High on a hill in central Italy, Giulia Savini can hear a collective ‘moo’ rising in intensity as she approaches a corral holding dozens of cattle on her farm, Valle Nuova. These cattle are happy because they know her visit means meal time.
For Savini, happy cows are important because Valle Nuova isn’t just about harvesting beef and produce, it’s also about harvesting dollars from happy tourists.
Valle Nuova is one of the growing number of Italy’s agriturismi, small farms that survive by attracting tourists willing to pay euros for a rural experience.
Once a thriving center of agriculture, the Marche region in central Italy has seen many of its farms disappear since the end of WWII. In the late 1980s the trend began to change. Farmers found a simple solution that would bring agriculture and tourism together. The idea of incorporating restaurants and hotels onto farms created a new hybrid that would save many foundering businesses. The ambitious plan was a success, and the agriturismo business was born.
“The idea of agriturismo is giving the farmers a way to stay on the farms and get extra income,” Savini said. “You can’t really live on agriculture these days. You need to be very big or very specialized and produce something very interesting.”
The Italian government sets legal standards for farms considered agriturismi. Under the laws, the farm must produce at least 35 percent of ingredients used in the restaurant or hotel on the farm. Another 50 percent of ingredients used must be purchased locally.
Only 15 percent can be purchased at chain grocery stores. This 15 percent is usually used to buy things like coffee, peanut butter and other commodities not generally produced in Italy,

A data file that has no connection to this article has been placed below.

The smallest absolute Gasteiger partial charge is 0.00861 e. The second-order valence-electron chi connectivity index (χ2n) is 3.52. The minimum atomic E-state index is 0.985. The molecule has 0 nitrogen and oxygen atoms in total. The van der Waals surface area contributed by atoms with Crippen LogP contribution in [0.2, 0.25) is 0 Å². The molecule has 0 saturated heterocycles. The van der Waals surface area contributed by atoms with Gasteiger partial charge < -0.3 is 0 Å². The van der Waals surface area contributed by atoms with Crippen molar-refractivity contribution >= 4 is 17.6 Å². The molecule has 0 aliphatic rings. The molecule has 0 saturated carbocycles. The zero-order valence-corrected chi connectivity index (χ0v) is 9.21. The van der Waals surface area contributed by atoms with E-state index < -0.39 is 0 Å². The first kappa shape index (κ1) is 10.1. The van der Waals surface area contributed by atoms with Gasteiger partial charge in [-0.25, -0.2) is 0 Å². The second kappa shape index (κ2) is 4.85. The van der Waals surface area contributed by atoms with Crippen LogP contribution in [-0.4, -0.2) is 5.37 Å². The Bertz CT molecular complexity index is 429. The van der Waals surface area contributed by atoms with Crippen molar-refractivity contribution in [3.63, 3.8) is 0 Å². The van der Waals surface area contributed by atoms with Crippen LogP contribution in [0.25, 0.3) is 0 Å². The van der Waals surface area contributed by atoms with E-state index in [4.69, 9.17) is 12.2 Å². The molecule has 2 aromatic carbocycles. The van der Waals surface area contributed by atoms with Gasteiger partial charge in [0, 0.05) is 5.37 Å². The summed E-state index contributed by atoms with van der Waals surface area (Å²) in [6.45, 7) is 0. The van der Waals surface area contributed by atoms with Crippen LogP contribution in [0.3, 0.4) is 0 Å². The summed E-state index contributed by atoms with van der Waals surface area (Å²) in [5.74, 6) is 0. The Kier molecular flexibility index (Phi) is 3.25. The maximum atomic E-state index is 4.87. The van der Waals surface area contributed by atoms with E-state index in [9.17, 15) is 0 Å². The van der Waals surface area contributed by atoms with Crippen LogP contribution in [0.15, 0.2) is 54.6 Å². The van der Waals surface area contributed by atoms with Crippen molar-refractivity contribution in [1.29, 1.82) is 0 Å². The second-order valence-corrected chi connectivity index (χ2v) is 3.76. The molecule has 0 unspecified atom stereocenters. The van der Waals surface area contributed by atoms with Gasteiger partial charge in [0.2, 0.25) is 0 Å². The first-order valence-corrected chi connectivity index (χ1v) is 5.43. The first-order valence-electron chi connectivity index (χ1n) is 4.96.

Raising Tourists’ Expectations
Overlooking the corral is a small bed-and-breakfast-style house. This working farm has accommodations for up to 16 guests who are trying get away from busy city living, looking to enjoy the uniquely quiet rolling hills the Marche region has to offer.
In 1981 Savini’s parents bought the farm and moved the family from Milan to Fermignano, a small but growing city just down the road from city of Urbino. Beef has always been the main focus of the farm, but organic farming was a choice related to economic realities.
“Everyone was very poor in the beginning,” said Savini. “We couldn’t afford a large amount of pesticides.”
The organic farming techniques became a part of daily farm practice, and today at Valle Nuova that tradition continues. However, the farm survives because of the agriturismo model. Savini said in 1994 the farm opened an organic beef shop in town in 1994, but had to close because of lack of business.
“The market is not big enough for just an organic butcher,” Savini said. “Meat is a difficult product for organic producers. Lots of people eating organic are vegetarians, so we have a problem.”
Like many struggling farms in the area, Valle Nuova needed something to stimulate business. Finally in 1999 the family opened the bed and breakfast on the property — and a whole new line of challenges had to be met. The biggest has been marketing.
Le Marche, a relatively unknown region in Italy, is tucked between the Adriatic Sea and three of Italy’s most popular regions — Tuscany, Umbria and Lazio. Many tourists bypass the region in favor of Florence or Rome. “[Le Marche] is very underused as a tourism source,” Savini said. “It has wonderful things and wonderful landscape and nobody knows about it.”
Savini is constantly writing to guidebook publishing companies to get the word out about agriturismi and the Marche region. Her persistence has paid off. Valle Nuova has been written about in several different books over the last few years. Because of this, Savini’s farm has built a solid list of clients who return time and time again.
“I don’t get my guests because I’m an agriturismo, I get my guests because they know they can trust me,” said Savini. “They know they can get nice food, a nice place, nice accommodation, and nice people.” In addition, they get the surprise of an untrammeled beauty. Le Marche and Fermignano are just that.
Please check out the multimedia package on Valle Nuova.